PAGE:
by Derrick G. Jeter
Winston Churchill marshaled words like a general marshals men. He armed them, set them in order, and marched them out for battle. Perhaps no statesman in the history of humanity has reached the heights of eloquence with pen and voice than had Churchill. This is certainly true for the history of the twentieth century, and thus far for the twenty-first as well. Churchill loved words because they echoed long after the voice had been silenced. In an essay he wrote in 1938, Churchill mused:
The greatest tie of all is language. . . . Words are the only things that last for ever. The most tremendous monuments or prodigies of engineering crumble under the hand of Time. The Pyramids moulder, the bridges rust, the canals fill up, grass covers the railway tracks; but words spoken two or three thousand years ago remain with us now, not as mere relics of the past, but with all their pristine vital force. 
But Churchill was more than a wordsmith. He was a vital force in his own right—certainly as an orator and historian, but also as a painter and powerbroker. The closest equivalent to a Churchill in America was Theodore Roosevelt. Both men had a lust for life—soldiers, speakers, and statesmen. Passion was the order of the day—every day. Ironically, Churchill and Roosevelt had met once; Roosevelt was unimpressed: “That young Churchill is not a gentleman. He does not rise to this feet when a lady enters the room.” 
Like Roosevelt, plenty of ink has been spilt on the life of Churchill. As one biographer put it, “Winston Churchill’s life is better documented than any other in the twentieth century.”  The official account of Churchill’s life runs eight volumes. Perhaps the best one-volume biography is Roy Jenkins’ Churchill: A Biography. But weighting in at one thousand pages, tackling this heavyweight is a daunting prospect for most readers. However, for those interested in the life of Churchill there is reason to rejoice. Paul Johnson, an historian just as adept in marshaling the English language as Churchill, has produced his own one-volume biography, weighing in at a puny 180 pages, simply titled, Churchill.
Though Johnson’s book is merely a primer to Churchill’s life, it captures in vivid, crisp, and fluent language the breadth of the man’s accomplishments. Johnson’s Churchill, just like Johnson’s language, is dramatic, zesty, and alway on the move. Besides serving as a wonderful introduction to Churchill’s life, Johnson’s book does what too few biographies accomplish: it truly educates. Some may take offense at this, but I found it refreshing and helpful, especially as I think about placing heros before my children. Johnson opens the first chapter with this paragraph:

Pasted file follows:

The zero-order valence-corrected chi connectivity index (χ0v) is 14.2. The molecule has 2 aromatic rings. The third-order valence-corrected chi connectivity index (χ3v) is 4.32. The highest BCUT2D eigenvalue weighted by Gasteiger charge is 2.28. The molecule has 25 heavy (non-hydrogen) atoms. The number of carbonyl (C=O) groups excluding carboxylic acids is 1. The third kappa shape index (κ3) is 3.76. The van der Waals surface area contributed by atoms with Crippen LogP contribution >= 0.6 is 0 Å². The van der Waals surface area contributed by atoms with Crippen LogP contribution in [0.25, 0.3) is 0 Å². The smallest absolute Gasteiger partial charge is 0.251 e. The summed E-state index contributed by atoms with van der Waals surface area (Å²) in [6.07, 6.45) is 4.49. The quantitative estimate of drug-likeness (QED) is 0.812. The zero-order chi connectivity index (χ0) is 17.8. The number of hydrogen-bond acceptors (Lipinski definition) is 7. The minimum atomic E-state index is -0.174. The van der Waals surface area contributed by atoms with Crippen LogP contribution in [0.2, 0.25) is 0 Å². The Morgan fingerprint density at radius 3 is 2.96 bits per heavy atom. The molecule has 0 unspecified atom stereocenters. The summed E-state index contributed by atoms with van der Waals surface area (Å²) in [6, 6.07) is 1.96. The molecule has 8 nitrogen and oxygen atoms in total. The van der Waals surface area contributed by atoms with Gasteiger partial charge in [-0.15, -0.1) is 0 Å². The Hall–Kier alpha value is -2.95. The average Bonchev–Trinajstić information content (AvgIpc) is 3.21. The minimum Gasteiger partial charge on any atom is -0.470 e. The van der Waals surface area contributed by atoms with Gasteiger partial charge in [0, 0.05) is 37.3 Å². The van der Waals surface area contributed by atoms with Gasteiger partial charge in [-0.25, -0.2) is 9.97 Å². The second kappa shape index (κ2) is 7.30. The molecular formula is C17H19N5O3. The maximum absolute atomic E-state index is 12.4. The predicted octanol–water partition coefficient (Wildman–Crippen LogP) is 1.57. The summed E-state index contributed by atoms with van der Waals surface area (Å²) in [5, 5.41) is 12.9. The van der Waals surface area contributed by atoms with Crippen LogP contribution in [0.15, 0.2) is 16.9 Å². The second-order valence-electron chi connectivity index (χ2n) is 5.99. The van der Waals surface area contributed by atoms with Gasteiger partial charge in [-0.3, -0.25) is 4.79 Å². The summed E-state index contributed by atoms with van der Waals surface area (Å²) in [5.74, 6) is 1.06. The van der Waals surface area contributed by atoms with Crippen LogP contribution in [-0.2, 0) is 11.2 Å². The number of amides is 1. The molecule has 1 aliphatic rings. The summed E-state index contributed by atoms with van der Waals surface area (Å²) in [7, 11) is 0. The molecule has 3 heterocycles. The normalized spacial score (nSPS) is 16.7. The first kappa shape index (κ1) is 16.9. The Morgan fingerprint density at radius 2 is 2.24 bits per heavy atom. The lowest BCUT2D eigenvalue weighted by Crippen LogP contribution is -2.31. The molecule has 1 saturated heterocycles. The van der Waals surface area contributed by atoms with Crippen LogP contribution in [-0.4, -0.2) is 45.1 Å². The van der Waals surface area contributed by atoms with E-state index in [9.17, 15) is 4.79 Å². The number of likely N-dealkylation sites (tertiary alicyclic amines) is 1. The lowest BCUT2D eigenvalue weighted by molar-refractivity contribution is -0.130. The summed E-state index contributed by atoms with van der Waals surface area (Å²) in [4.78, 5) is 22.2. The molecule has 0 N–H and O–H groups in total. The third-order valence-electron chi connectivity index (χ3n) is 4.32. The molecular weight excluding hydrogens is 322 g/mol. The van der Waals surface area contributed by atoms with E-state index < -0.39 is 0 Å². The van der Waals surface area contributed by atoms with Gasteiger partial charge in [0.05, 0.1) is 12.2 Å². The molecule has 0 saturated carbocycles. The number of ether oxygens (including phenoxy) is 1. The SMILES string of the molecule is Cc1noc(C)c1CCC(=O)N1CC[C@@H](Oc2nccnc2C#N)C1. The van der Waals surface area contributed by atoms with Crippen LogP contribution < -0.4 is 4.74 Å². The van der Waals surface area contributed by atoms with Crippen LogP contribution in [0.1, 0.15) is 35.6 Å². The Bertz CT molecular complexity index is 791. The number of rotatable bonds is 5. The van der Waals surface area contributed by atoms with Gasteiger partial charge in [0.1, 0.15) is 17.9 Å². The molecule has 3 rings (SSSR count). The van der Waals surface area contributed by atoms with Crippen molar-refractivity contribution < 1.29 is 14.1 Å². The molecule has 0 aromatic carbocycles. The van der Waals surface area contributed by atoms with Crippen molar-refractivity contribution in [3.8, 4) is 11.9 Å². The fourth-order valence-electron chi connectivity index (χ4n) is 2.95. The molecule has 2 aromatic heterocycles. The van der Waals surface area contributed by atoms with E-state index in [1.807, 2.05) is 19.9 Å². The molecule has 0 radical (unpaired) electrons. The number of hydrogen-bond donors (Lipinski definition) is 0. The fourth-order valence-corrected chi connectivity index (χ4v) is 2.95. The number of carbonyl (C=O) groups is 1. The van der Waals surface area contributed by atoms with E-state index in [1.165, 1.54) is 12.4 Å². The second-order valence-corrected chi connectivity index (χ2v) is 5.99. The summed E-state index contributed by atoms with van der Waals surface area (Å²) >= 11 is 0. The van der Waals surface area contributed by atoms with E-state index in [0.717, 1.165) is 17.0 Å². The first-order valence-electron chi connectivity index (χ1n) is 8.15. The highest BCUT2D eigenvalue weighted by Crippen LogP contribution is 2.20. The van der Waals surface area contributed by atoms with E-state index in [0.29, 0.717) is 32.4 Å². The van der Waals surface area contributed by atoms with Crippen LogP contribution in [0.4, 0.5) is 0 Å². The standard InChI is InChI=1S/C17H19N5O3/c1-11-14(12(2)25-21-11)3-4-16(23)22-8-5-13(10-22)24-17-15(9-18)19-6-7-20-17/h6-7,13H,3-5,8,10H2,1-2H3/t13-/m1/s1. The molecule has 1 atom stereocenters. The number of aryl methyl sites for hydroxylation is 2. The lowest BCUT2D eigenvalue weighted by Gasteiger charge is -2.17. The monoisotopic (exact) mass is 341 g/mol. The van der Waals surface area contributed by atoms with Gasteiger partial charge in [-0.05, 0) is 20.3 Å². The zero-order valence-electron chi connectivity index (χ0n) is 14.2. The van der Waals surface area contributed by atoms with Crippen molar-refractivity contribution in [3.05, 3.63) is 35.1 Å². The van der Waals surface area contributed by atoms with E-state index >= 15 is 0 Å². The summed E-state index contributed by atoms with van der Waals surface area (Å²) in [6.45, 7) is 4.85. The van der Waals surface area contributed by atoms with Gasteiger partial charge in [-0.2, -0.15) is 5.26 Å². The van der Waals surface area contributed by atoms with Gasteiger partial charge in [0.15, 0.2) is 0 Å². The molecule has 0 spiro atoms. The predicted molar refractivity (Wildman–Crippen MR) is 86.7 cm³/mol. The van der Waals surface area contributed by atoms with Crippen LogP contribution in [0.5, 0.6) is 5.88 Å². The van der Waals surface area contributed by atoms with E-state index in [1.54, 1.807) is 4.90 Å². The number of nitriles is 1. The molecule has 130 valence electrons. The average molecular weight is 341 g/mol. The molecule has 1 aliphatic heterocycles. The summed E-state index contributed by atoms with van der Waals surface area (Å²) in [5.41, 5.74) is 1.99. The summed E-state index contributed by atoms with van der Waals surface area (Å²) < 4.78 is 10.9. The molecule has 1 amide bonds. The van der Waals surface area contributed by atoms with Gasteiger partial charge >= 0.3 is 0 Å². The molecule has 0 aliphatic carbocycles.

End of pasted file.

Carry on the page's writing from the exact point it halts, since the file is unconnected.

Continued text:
Of all the towering figures of the twentieth century, both good and evil, Winston Churchill was the most valuable to humanity, and also the most likable. It is a joy to write his life, and to read about it. None holds more lessons, especially for youth: How to use a difficult childhood. How to seize eagerly on all opportunities, physical, moral, and intellectual. How to dare greatly, to reinforce success, and to put the inevitable failures behind you. And how, while pursuing vaulting ambition with energy and relish, to cultivate also friendship, generosity, compassion, and decency. 
Johnson ends his biography with five lessons from the great man’s life. “The first lesson is: always aim high. . . . Lesson number two is: there is no substitute for hard work. . . . Third, and in its way most important, Churchill never allowed mistakes, disaster—personal or national—accidents, illnesses, unpopularity, and criticism to get him down. . . . Fourth, Churchill wasted an extraordinarily small amount of his time and emotional energy on the meannesses of life. . . . Finally, the absence of hatred left plenty of room for joy.” 
These are lessons worth learning for any age. And Paul Johnson’s Churchill is worth reading, for both young and old. There is plenty of joy on each pages, and in a life well lived.
 Winston S. Churchill, “The Union of the English-Speaking People,” May 15, 1938, quoted in Richard Langworth, Churchill by Himself: The Definitive Collection of Quotations (New York: Public Affairs, 2008), 262.
 Theodore Roosevelt, quoted in Paul Johnson, Churchill (New York: Viking Penguin, 2009), 12.
 Johnson, Churchill, 167.
 Johnson, Churchill, 3.
 Johnson, Churchill, 162–65.